England

Danny Alexander: A14 upgrade 'will not be delayed'

  • 4 December 2013
  • From the section England
Traffic on the A14
The A14 carries traffic from the port of Felixstowe to the Midlands

An upgrade to Cambridgeshire's A14 will not be delayed despite a U-turn over plans to make drivers pay for part of it, the Chief Secretary to the Treasury said.

Danny Alexander confirmed earlier that plans for a £1.5bn upgrade will instead be funded from general taxation.

The government said in June it could not afford improvements without tolls.

But Mr Alexander said changes had been made following a "very strong response to our consultation".

As part of the upgrade, a new extension will be built between Cambridge and Brampton and the A1 will be widened up to Alconbury. Work is due to begin in 2016.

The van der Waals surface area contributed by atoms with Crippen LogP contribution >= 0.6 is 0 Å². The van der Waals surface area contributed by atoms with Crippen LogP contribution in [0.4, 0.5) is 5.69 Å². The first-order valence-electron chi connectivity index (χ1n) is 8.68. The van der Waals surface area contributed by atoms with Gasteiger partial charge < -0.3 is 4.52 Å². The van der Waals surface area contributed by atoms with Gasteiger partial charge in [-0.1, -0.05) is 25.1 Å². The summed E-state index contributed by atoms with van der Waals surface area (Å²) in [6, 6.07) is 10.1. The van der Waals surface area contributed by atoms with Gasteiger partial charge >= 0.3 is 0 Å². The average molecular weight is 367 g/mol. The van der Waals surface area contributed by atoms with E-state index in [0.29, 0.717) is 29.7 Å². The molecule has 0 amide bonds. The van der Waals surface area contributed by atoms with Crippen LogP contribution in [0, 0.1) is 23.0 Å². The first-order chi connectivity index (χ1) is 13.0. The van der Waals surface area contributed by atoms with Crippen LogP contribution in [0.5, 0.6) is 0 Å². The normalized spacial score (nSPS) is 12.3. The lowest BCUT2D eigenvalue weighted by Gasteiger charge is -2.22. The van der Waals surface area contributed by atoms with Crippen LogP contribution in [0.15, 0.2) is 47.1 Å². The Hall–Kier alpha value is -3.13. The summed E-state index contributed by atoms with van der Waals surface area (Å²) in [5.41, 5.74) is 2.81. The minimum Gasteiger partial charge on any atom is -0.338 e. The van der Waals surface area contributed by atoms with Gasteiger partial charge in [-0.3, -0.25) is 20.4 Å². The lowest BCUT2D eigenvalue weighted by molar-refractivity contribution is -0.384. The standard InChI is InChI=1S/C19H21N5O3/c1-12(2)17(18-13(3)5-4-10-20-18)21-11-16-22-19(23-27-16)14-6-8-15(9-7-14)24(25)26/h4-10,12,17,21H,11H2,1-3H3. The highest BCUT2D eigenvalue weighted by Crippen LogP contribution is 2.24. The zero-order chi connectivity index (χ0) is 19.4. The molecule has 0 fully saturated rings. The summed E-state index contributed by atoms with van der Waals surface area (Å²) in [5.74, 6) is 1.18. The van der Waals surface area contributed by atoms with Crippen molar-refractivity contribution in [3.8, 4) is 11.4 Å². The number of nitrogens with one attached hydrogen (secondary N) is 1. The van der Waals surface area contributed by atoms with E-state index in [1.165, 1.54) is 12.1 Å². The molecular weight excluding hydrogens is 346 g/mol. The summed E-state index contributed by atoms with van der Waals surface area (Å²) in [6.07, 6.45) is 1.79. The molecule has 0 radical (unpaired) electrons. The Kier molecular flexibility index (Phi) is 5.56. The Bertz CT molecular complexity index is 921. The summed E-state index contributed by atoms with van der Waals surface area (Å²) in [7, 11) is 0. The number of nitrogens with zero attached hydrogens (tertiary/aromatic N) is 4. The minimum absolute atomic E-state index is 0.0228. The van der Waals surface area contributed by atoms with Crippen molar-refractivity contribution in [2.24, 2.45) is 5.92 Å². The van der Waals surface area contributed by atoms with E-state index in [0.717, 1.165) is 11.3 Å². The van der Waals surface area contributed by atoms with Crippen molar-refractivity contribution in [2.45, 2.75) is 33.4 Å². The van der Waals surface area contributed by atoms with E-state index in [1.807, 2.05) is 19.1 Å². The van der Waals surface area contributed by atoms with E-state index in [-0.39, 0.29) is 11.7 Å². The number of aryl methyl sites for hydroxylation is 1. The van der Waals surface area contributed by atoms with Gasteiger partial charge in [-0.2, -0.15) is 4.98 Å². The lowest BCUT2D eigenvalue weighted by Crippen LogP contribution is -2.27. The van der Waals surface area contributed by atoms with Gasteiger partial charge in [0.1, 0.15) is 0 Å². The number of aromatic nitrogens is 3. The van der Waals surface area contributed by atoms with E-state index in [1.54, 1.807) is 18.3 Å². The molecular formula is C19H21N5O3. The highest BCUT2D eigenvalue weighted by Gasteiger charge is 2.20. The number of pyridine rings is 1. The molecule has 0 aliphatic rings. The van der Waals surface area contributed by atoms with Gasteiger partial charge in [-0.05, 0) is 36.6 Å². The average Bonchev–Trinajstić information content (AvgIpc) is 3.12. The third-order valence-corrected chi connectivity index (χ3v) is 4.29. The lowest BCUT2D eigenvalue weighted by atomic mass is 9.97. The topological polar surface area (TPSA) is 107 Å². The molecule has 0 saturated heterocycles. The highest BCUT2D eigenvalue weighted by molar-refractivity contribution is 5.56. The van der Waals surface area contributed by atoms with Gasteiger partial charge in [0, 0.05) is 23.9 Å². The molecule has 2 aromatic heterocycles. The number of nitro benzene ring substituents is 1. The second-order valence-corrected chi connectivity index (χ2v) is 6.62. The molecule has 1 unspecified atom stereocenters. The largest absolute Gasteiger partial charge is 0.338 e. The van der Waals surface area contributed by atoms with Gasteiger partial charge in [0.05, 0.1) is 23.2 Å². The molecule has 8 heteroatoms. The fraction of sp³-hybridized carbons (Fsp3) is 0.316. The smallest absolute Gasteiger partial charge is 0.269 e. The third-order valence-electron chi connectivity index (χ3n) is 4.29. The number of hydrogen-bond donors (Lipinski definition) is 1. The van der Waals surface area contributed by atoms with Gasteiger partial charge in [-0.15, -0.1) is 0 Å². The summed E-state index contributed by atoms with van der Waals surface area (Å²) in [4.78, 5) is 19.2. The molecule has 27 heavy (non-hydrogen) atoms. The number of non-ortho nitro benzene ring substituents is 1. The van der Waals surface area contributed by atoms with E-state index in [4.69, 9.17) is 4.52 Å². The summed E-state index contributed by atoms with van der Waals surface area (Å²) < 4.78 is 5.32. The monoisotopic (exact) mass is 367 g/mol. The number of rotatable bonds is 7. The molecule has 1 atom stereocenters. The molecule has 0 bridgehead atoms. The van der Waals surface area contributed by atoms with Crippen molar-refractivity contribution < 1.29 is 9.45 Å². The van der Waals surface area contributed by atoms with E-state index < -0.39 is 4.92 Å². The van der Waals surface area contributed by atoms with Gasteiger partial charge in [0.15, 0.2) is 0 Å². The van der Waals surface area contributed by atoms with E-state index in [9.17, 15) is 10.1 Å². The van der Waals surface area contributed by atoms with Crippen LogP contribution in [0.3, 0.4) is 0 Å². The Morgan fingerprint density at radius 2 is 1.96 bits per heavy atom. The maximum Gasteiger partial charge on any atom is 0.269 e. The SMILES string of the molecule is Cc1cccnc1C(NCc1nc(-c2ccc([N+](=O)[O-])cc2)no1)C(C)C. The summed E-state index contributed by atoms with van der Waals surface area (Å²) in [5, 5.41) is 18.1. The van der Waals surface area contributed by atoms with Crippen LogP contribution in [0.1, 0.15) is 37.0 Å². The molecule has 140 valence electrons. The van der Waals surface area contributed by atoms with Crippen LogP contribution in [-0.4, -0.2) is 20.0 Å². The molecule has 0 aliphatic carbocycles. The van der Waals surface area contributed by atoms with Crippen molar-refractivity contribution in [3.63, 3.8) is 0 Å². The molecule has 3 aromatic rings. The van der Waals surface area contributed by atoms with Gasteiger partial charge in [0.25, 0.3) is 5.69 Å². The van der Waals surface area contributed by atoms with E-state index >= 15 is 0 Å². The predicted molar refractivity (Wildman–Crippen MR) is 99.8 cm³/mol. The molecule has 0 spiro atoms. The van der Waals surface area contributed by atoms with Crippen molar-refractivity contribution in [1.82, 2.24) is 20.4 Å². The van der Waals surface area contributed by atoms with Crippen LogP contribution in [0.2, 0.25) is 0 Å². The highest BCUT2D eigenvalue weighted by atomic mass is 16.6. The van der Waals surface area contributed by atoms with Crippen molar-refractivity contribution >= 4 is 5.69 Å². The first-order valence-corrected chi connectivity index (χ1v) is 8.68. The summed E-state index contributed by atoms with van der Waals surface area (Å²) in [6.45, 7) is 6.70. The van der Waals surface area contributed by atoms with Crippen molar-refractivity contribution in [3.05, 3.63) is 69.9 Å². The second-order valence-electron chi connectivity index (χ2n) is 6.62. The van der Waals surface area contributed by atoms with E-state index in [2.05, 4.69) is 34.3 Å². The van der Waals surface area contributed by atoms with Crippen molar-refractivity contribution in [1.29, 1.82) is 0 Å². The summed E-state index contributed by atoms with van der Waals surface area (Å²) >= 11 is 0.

The Highways Agency said charges could have been between £1 and £1.50 for cars using the 12-mile (19km) stretch and about double the sum for lorries.

'Crucial link'

But campaigners, such as the Road Haulage Association, said the toll would have been a "tax on East Anglia" and increase business costs.

Proposed route of the A14 bypass

Mr Alexander said: "We had a very strong response to our consultation on that subject and the things that we were concerned about were making sure that we could still deliver the project on the timescale set out, given its economic importance, and we can even without the tolls.

"The A14 is a crucial link to the ports and improving it will lead to a 22% increase on local jobs."

Cambridge's Liberal Democrat MP Julian Huppert told BBC Look East the government had not found more money to carry out the improvements, but there was now less financial "risk" than when the project was first outlined with a toll.

He added he was "really pleased" with the outcome, saying there would have been a "huge risk" with drivers going through villages to avoid the toll.

Labour, however, has accused the government of an "incompetent approach" over the toll, saying plans had been delayed by three years and costs gone up by £200m.

Related Internet links

The BBC is not responsible for the content of external Internet sites